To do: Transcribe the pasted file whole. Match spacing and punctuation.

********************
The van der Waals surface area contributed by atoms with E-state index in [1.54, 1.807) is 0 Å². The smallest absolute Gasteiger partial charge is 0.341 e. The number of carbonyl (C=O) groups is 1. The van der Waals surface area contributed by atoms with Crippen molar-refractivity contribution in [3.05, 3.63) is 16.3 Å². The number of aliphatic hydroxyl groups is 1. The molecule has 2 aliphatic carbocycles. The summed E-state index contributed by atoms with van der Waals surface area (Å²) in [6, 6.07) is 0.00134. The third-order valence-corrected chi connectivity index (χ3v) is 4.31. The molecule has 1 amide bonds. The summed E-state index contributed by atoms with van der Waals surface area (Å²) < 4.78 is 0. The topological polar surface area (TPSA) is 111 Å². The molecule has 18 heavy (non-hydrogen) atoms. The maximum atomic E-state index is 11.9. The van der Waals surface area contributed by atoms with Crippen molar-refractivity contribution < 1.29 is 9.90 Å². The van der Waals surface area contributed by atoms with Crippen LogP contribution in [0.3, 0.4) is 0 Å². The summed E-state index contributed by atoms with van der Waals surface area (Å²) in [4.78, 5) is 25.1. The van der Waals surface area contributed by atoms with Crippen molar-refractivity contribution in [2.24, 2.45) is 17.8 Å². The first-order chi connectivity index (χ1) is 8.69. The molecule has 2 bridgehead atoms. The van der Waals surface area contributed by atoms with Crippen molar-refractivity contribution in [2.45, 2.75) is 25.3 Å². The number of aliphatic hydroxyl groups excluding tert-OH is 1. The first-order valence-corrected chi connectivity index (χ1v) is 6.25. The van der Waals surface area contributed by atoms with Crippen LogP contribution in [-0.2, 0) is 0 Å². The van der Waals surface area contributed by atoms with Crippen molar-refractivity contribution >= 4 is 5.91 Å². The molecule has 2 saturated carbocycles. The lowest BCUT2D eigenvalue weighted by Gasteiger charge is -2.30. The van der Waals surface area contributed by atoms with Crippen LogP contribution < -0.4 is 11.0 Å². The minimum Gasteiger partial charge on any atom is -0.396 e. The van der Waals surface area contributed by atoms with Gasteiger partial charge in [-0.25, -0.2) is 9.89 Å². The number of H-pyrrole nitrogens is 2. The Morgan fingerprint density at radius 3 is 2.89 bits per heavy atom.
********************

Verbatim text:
The van der Waals surface area contributed by atoms with E-state index in [1.54, 1.807) is 0 Å². The smallest absolute Gasteiger partial charge is 0.341 e. The number of carbonyl (C=O) groups is 1. The van der Waals surface area contributed by atoms with Crippen molar-refractivity contribution in [3.05, 3.63) is 16.3 Å². The number of aliphatic hydroxyl groups is 1. The molecule has 2 aliphatic carbocycles. The summed E-state index contributed by atoms with van der Waals surface area (Å²) in [6, 6.07) is 0.00134. The third-order valence-corrected chi connectivity index (χ3v) is 4.31. The molecule has 1 amide bonds. The summed E-state index contributed by atoms with van der Waals surface area (Å²) < 4.78 is 0. The topological polar surface area (TPSA) is 111 Å². The molecule has 18 heavy (non-hydrogen) atoms. The maximum atomic E-state index is 11.9. The van der Waals surface area contributed by atoms with Crippen molar-refractivity contribution < 1.29 is 9.90 Å². The van der Waals surface area contributed by atoms with Crippen LogP contribution in [0.3, 0.4) is 0 Å². The summed E-state index contributed by atoms with van der Waals surface area (Å²) in [4.78, 5) is 25.1. The van der Waals surface area contributed by atoms with Crippen molar-refractivity contribution in [2.24, 2.45) is 17.8 Å². The first-order chi connectivity index (χ1) is 8.69. The molecule has 2 bridgehead atoms. The van der Waals surface area contributed by atoms with Crippen molar-refractivity contribution in [2.45, 2.75) is 25.3 Å². The number of aliphatic hydroxyl groups excluding tert-OH is 1. The first-order valence-corrected chi connectivity index (χ1v) is 6.25. The van der Waals surface area contributed by atoms with Crippen LogP contribution in [-0.2, 0) is 0 Å². The van der Waals surface area contributed by atoms with Crippen molar-refractivity contribution >= 4 is 5.91 Å². The molecule has 2 saturated carbocycles. The lowest BCUT2D eigenvalue weighted by Gasteiger charge is -2.30. The van der Waals surface area contributed by atoms with Crippen LogP contribution < -0.4 is 11.0 Å². The minimum Gasteiger partial charge on any atom is -0.396 e. The van der Waals surface area contributed by atoms with Gasteiger partial charge in [-0.25, -0.2) is 9.89 Å². The number of H-pyrrole nitrogens is 2. The Morgan fingerprint density at radius 3 is 2.89 bits per heavy atom.